BART: Greg Burton, who edits The Desert Sun in Palm Springs, combined his resources with USA Today and the Pulitzer Center on Crisis Reporting to produce an excellent five-part series about the disastrous decline of aquifers in the U.S. and overseas (an eight month study). Despite ever tightening financial pressures, even the beleaguered Los Angeles Times is reaching out in this direction. Leo Wolinsky, who ran The Times for many years and who has been looking into this issue, notes that some tough obstacles confront the newspapers. “Investigative reporting requires a lot of time and source-building as well as strong editing,” he observes. Greater demands already are being placed on the slimmed-down staffs: reporters have to file more stories, plus contribute videos and radio spots. And there are fewer of them around. Newspapers have sharply curtailed state and local coverage. “I worry about the decline of hard-hitting local coverage,” says Dean Baquet, executive editor of The New York Times, a view seconded by Sandra Mims Rowe, editor of the Oregonian. Toward the end of the Iraq war the only journalists around were from the New York Times and Los Angeles Times. The good intentions are there, says Wolinsky, but the resources have to be present as well.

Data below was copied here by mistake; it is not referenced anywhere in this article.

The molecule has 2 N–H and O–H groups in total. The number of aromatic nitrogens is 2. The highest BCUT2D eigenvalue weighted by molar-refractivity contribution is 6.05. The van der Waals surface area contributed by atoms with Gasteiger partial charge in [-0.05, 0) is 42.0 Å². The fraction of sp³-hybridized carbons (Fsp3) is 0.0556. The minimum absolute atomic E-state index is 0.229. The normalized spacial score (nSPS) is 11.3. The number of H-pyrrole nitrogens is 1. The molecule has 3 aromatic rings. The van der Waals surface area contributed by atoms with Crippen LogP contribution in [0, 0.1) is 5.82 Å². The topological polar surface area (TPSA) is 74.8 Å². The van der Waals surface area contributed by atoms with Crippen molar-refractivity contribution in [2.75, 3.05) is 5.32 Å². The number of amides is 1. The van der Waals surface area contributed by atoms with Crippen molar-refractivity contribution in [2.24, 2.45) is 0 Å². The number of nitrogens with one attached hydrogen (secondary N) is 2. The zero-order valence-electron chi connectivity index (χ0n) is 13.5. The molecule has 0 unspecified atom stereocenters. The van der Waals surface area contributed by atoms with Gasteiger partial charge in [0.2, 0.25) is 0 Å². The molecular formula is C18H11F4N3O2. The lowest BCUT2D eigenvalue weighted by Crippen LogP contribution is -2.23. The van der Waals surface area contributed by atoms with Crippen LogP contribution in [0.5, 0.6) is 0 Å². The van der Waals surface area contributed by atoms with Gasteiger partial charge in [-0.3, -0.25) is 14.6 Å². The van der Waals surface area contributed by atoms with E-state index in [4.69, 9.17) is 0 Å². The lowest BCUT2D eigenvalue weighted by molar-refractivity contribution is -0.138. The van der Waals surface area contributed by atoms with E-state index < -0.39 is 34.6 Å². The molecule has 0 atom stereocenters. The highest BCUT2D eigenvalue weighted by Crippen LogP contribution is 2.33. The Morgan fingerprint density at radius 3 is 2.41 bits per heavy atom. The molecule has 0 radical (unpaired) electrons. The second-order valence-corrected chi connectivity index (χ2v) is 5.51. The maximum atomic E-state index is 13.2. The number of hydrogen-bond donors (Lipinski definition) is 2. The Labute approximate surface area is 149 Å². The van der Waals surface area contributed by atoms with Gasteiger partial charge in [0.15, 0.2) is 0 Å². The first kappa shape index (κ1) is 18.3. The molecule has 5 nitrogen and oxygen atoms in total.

FLEMING: One final thought: I’m right now watching to see if there will be movie action after CAA this week sent to studios the book proposal: The 15:17 to Paris The Untold Story of How Three Childhood Friends Stopped a Terrorist Attack, Saved a Train, and Became American Heroes. Written by Alek Skarlatos, Spencer Stone, and Anthony Sadler, the book tells the story of those train traveling pals who disarmed a terrorist before he was able to rack up the body count we saw in Paris and San Bernardino. Will we see more worthy movies about timely issues like mass shootings that have become so prevalent in our lives and keep happening daily? And, will we see Hollywood finally get courageous and make movies that explore the unholy alliance between gun makers and Congress? We watched the massacre of 20 children and six teachers in a Newtown, Connecticut school, and Congress showed how compromised it is by NRA money by collectively shrugging their shoulders about any meaningful ban on the sale of assault rifles and oversized ammo clips, or even heightened scrutiny on weapon sales to people with emotional problems. Anything that would put them in the crosshairs of the NRA and off their payroll.